Ecclesiological Etchings: 11-26-13


Scripture: Joel 2:13 (the Message)
Change your life, not just your clothes. Come back to God, your God. And here’s why: God is kind and merciful. He takes a deep breath, puts up with a lot, This most patient God, extravagant in love, always ready to cancel catastrophe.

Thought for the Day: People are often hesitant to change their ways, but it was the baseball player, Willie Stargell, who said, “Life is one big transition.”  We might be fighting it, but life around us is always changing, and we are modifying our behavior and thinking all the time just to keep pace.  It might be with reluctance or lots of complaining, but we are changing all the time because life is one big transition.  And since we are doing it all the time, let’s make sure some of those changes are intentional and will help us walk more faithfully with God.  Remember, God is patient and loving, and the discomfort felt during change will always be mitigated by the presence of those gifts.

Prayer: Change will always come my way, but with your help, God, maybe I can make some purposeful changes that will strengthen my commitment to the ways of Jesus.  Amen.

Ecclesiological Etchings: 11-25-13


Scripture: Colossians 4:2-4
Devote yourselves to prayer, keeping alert in it with thanksgiving.  At the same time pray for us as well that God will open to us a door for the word, that we may declare the mystery of Christ, for which I am in prison, so that I may reveal it clearly, as I should.

Thought for the Day: After this morning’s Thanksgiving Worship Services, I came across some wonderful words from Maya Angelou.  She wrote, “Let gratitude be the pillow upon which you kneel to say your nightly prayers.”  Not that God will tune me out, but I think the pillow on which I kneel is often the one of regret, frustration or anxiousness.   Those are all good things to take before God in prayer, but doesn’t it make sense to center our prayer lives in gratitude?  The thankfulness is not intended to butter up God in advance of our real requests.  Instead, thankfulness puts us in a better mindset for prayer.  The letter references the imprisonment of Paul, yet even from that difficult setting, the letter speaks of the importance of thanksgiving.  It is that attitude that allowed Paul to believe in God’s ability to use him even from behind bars.  Gratitude is always a great place to start.

Prayer: I offer you these words of gratitude, Living God, for you have always loved me.  May that be the conviction of my heart each day as I come to you in prayer.  Amen.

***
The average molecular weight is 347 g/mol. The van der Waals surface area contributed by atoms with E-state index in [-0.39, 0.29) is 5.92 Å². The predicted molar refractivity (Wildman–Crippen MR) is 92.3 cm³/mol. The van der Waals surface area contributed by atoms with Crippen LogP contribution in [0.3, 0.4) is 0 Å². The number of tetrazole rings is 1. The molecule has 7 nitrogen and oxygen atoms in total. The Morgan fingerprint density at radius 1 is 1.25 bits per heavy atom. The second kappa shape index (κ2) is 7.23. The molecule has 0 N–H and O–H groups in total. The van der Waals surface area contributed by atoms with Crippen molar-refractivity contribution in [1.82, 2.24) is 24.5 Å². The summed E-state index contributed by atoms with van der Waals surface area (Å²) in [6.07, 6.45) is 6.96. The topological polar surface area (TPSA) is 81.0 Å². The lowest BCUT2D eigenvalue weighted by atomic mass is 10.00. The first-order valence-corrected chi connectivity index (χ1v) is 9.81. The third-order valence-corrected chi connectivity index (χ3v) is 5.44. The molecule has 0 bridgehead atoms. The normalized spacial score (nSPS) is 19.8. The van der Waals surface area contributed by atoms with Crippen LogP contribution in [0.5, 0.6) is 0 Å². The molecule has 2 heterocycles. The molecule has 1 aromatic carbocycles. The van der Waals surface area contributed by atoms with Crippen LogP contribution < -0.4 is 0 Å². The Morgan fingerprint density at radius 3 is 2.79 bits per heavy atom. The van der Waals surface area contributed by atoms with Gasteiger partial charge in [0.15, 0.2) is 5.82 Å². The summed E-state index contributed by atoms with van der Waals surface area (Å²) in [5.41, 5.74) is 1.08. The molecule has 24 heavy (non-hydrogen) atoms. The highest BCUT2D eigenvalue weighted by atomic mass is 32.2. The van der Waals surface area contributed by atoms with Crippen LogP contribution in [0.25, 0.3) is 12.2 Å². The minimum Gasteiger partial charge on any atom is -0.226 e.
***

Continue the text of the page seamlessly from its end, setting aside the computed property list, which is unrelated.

Sunday’s Thanksgiving Sermon
Sermon: 11-24-13

Next Sunday–First Sunday of Advent

Hope and Remembrance

Ecclesiological Etchings: 11-24-13


Scripture: Matthew 6:12
And forgive us our debts, as we also have forgiven our debtors.

Thought for the Day: My friend Bob posted the following quote from CS Lewis: “To be a Christian means to forgive the inexcusable because God has forgiven the inexcusable in you.” I don’t know if there is much to add to that idea, except to reemphasize the word inexcusable.   It can be assumed that Mr. Lewis chose his words deliberately so as to communicate a specific idea.   I find it interesting that when looking up the word inexcusable in a Thesaurus, one of the synonyms given is: unforgivable.  Humans tend to describe a sin as unforgivable when it was committed by someone else, yet even then, God demonstrates how the divine forgiveness is not limited.  And if God’s forgiveness is capable of showing mercy even when the inexcusable is committed, then don’t you think those of us who have chosen to follow in the ways of God should be able to find a way of showing mercy. 

Prayer: If I am honest with you, Gracious God, I can name many times when your forgiveness has been given without condition… even when my actions were probably inexcusable.  I say, “Thank you,” and pray that I can show the same kindness and mercy.  Amen.

Join us for worship…
A Thanksgiving Service

Colossians 3:12-15

And Then Later This Evening


Ecclesiological Etchings: 11-23-13


Scripture: Leviticus 19:18
You shall not take vengeance or bear a grudge against any of your people, but you shall love your neighbor as yourself: I am the Lord.